Lawmakers' homes: Location, location, politicization
02/03/2012 1:13 PM
02/03/2012 6:42 PM
WASHINGTON — Republican Rep. Jeff Denham has a ranch in Atwater, a residence in Turlock and his wife and children with him in Northern Virginia.
His Democratic opponent has a family in Houston, while he seeks election in the San Joaquin Valley.
This kind of geography can seem complicated. Politically, for sure, home addresses can seemingly become vulnerabilities. But for congressional incumbents as well as challengers, figuring out where to live poses poignant choices likely to draw scrutiny whichever way one goes.
"It's an issue that will be raised during a campaign," acknowledged Rep. John Garamendi, D-Walnut Grove, "but I don't know of any campaign where it's been a deciding factor."
Garamendi should know.
Although a long-time Walnut Grove resident, Garamendi's residency incited satirical comment with his initial 2009 House campaign. It turned out his family home was across the Sacramento River from the 10th Congressional District in which he was running.
Legally, that's okay. Every member of the House of Representatives must live in the state "in which he shall be chosen," according to the Constitution, but the legislators need not live in the specific district.
Rep. Tom McClintock, for instance, once represented a Southern California district in the state Legislature. His home is in Elk Grove, in Sacramento County. Elk Grove is neither in his current congressional district nor in the redrawn district he's running for this year.
Politically, such geographic separations can become awkward. McClintock's 2008 GOP primary opponent, Doug Ose, ran ads attacking McClintock as a carpetbagger, while Garamendi was lampooned when he appeared last June on "The Colbert Report."
"I don't mind representing them but, ugh, I wouldn't want to live there," comedian Stephen Colbert said mockingly.
Rep. Dennis Cardoza, D-Merced, likewise faced a barrage when, after about six years in the House, he moved his wife and three children back to Maryland. Family unification was essential, Cardoza said, but his political opponents thought otherwise, and they lambasted Cardoza as going East Coast.
"They totally drove me crazy with it," Cardoza said. "It was the most annoying thing."
Cardoza has nonetheless won reelection easily; he is retiring this year. Explicitly attacked as a carpetbagger in some mailings, Garamendi nonetheless won the 2009 special election by 53 to 43 percent margin.
At the time, Denham was serving in the state Senate. Originally living in the Salinas area, Denham had bought in late 2003 his 19-acre Atwater ranch. The ranch is in Cardoza's 18th Congressional District, adjacent to the 19th Congressional District that Denham was elected to represent in 2010.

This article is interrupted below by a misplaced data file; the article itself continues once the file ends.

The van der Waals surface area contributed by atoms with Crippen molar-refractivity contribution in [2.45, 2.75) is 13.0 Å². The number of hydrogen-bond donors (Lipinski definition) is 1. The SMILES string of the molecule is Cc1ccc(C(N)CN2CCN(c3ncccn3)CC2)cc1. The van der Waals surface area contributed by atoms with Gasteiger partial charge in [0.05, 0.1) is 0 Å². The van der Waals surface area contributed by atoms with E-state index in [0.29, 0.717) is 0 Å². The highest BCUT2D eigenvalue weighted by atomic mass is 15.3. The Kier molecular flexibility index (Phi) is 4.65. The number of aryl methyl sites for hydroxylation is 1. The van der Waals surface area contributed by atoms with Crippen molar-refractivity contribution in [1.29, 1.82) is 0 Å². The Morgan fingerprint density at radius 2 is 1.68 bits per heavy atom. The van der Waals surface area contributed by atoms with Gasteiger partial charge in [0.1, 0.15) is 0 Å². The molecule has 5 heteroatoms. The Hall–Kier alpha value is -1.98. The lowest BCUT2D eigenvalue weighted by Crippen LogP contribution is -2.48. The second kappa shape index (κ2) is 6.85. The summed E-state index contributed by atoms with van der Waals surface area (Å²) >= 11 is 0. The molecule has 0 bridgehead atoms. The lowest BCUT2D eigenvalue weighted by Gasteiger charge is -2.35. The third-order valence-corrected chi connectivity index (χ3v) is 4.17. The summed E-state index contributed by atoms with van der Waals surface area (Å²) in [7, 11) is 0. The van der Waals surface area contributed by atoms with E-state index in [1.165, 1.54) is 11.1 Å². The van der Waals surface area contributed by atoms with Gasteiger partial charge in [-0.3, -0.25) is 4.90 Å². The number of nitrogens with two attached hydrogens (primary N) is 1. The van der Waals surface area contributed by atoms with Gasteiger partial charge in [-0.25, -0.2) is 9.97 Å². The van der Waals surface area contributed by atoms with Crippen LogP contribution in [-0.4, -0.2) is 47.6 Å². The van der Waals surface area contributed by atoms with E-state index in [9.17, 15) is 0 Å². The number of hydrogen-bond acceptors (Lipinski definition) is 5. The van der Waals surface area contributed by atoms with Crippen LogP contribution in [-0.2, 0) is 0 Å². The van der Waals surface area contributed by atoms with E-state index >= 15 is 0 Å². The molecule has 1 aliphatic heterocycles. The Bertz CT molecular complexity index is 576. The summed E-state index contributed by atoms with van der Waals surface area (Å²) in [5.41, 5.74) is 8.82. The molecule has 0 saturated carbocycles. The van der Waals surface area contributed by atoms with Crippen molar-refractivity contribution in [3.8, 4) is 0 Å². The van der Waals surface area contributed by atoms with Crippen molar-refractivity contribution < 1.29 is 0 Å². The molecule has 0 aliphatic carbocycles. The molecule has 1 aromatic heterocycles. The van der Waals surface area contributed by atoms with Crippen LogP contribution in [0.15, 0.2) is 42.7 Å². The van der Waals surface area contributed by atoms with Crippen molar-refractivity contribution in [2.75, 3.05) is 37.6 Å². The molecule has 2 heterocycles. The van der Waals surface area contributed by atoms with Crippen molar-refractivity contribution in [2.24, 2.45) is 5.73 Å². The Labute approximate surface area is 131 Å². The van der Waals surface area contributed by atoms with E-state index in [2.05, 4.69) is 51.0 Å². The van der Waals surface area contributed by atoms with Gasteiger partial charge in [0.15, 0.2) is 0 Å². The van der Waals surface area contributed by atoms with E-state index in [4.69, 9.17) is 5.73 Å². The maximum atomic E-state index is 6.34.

The next year, Denham's wife and children moved back to join him in Northern Virginia. Denham explained the move as necessary for him as a father and family man, a choice other lawmakers sympathize with.
"You've got to take care of your family," Cardoza said, adding that he thinks Denham made the right choice. "It's better for the member, and it's better for the district."
Denham moved his family to Northern Virginia before the 14-member California Citizens Redistricting Commission finished drawing new congressional district maps. The commission's rules specifically prohibited taking into account an incumbent's "place of residence."
The new maps separated Stanislaus and Merced counties. Last year, while retaining the Atwater ranch, Denham moved his district residence about 18 miles away to a rental in Turlock, which is in the newly redrawn 10th Congressional District.
Denham said his new district residence is close to the church his family has attended, as well as the stores his family has frequented. He brushed off suggestions that the move may have included political motivations.
"I made the decision that's best for my family," Denham said, adding that "this is a community I've been involved with."
Denham's campaign consultant, Dave Gilliard, has noted that Democratic challenger Jose Hernandez was living full-time in Houston until his announcement last fall that he would be running for the House seat in his native San Joaquin County. Hernandez, in an interview, said his wife and five children will be remaining in Texas until the end of the school year.
Rep. Jerry McNerney, D-Pleasanton, is likewise moving into a different part of San Joaquin County, migrating over the Altamont Pass from his long-time Alameda County home in order to run in a redrawn congressional district. McNerney's spokeswoman Lauren Smith said Friday the congressman hasn't yet found his new home.
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